If there were signature wounds for veterans injured since 9/11, they would be traumatic brain injuries and amputations. Unlike previous generations, our soldiers are facing less danger from enemy fire, and far more from roadside bombs and IEDs. One advantage to an unfortunate reality is that these injuries have forced technology and the medical industry to advance and evolve. Wounded veterans–a special breed of survivors–often have to deal with the extremes of life beyond the battlefield.
Sargent John Peck was a Marine serving in Afghanistan until 2010, when he was leading a sweep of a compound in Sangin, part of the Helmand Province. His team inspected bedrooms, living quarters and small crawl spaces before heading outside. Peck vividly recalls the details of the moment that changed his life: dirt flying, colors, shapes and thinking, “I don’t want to die here.”
His mother, Lisa, does not remember much from the day she learned her son had been injured.
“I’ve been told that I pulled into the driveway and didn’t even put my car in park,” she said. “I jumped out of the car and asked, ‘What did they do to my baby?'”
For two months, Lisa sat beside her son’s bed at Walter Reed Army Medical Center in Bethesda, Maryland. Despite the fact he was not responsive, she put her hand on his chest to let him know she was there, talked to him as if he could understand her, and sang him country songs. She urged him to hang on, but also told him she understood if he needed to go.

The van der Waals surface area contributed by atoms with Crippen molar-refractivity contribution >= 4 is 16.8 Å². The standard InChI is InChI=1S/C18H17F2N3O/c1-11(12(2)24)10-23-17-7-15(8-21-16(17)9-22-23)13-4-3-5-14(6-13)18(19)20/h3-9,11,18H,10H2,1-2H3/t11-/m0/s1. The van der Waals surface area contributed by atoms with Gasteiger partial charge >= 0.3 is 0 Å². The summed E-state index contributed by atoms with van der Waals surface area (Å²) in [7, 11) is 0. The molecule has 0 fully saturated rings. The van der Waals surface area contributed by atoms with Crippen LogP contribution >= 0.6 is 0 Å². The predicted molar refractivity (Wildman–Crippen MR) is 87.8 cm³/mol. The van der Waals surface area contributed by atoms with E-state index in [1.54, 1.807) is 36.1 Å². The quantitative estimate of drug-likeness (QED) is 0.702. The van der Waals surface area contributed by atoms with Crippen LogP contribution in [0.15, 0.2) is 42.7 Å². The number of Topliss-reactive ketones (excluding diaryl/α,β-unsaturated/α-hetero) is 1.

His injuries were serious. Peck had become a quadruple amputee and suffered a traumatic brain injury that left his fate uncertain.
“I woke up two months later, and basically found out that I don’t have arms or legs no more,” he said.
After waking up, he learned that his young wife had left him, having been unable to deal with his injuries. Beck refers to the period after his divorce as the darkest period of his life. Luckily, he had his mother’s support and no choice but to continue living.
Today, after 29 surgeries, Peck is fairly independent.
“People see me and think, ‘He needs help 24 hours a day,'” he said. “Every day I brush my teeth, take care of what I need to do.”
Peck is doing more than just taking care of his daily needs. He’s been skydiving and scuba diving, and is preparing to go cliff diving. He lives with his mother and has an optimistic view on the future. He’s even considering opening a landscaping business.
In his free time, Peck can be found off-roading in his Track Chair, which is a wheelchair specially designed like an all-terrain vehicle. The chair costs $15,000 and the Veteran’s Administration cannot afford to provide the Track Chair to injured veterans. His chair was purchased with funds raised by a non-profit group called the Independence Fund, along with funds collected by a New York firefighter who is also an Elvis impersonator.
In past wars, soldiers with injuries like Peck’s would never make it out of the war zone alive, but today, medical personnel at outposts on the edge of battlefields are performing lifesaving treatment. Now surgery and trauma care that could only be accomplished at major hospitals can be done on site. Procedures like decompressive craniotomy are saving the lives of our wounded warriors every day.